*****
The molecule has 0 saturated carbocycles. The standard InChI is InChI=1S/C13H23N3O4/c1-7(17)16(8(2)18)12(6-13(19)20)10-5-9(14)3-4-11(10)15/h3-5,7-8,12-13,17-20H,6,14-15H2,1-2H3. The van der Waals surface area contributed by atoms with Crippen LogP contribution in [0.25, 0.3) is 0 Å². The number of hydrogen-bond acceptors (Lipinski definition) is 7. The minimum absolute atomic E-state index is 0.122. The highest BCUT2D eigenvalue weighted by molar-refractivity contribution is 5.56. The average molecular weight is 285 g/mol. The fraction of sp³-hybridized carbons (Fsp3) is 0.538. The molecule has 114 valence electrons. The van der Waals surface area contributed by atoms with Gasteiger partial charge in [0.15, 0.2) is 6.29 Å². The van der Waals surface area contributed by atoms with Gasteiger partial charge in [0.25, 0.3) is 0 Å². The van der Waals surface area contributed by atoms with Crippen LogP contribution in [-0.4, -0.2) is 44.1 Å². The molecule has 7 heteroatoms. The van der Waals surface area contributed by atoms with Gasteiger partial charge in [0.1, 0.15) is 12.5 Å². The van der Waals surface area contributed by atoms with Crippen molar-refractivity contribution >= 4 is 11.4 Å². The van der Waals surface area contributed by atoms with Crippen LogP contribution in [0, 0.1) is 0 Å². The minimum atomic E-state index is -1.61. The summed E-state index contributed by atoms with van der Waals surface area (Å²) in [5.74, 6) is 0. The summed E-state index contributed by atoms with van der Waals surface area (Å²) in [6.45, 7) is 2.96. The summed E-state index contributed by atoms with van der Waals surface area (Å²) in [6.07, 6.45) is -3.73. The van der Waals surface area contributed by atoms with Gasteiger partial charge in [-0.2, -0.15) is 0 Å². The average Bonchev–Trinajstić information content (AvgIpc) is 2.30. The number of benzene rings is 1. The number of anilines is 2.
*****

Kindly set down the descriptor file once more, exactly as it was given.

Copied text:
The molecule has 0 saturated carbocycles. The standard InChI is InChI=1S/C13H23N3O4/c1-7(17)16(8(2)18)12(6-13(19)20)10-5-9(14)3-4-11(10)15/h3-5,7-8,12-13,17-20H,6,14-15H2,1-2H3. The van der Waals surface area contributed by atoms with Crippen LogP contribution in [0.25, 0.3) is 0 Å². The number of hydrogen-bond acceptors (Lipinski definition) is 7. The minimum absolute atomic E-state index is 0.122. The highest BCUT2D eigenvalue weighted by molar-refractivity contribution is 5.56. The average molecular weight is 285 g/mol. The fraction of sp³-hybridized carbons (Fsp3) is 0.538. The molecule has 114 valence electrons. The van der Waals surface area contributed by atoms with Gasteiger partial charge in [0.15, 0.2) is 6.29 Å². The van der Waals surface area contributed by atoms with Gasteiger partial charge in [0.25, 0.3) is 0 Å². The van der Waals surface area contributed by atoms with Crippen LogP contribution in [-0.4, -0.2) is 44.1 Å². The molecule has 7 heteroatoms. The van der Waals surface area contributed by atoms with Gasteiger partial charge in [0.1, 0.15) is 12.5 Å². The van der Waals surface area contributed by atoms with Crippen molar-refractivity contribution >= 4 is 11.4 Å². The van der Waals surface area contributed by atoms with Crippen LogP contribution in [0, 0.1) is 0 Å². The minimum atomic E-state index is -1.61. The summed E-state index contributed by atoms with van der Waals surface area (Å²) in [5.74, 6) is 0. The summed E-state index contributed by atoms with van der Waals surface area (Å²) in [6.45, 7) is 2.96. The summed E-state index contributed by atoms with van der Waals surface area (Å²) in [6.07, 6.45) is -3.73. The van der Waals surface area contributed by atoms with Gasteiger partial charge in [-0.2, -0.15) is 0 Å². The average Bonchev–Trinajstić information content (AvgIpc) is 2.30. The number of benzene rings is 1. The number of anilines is 2.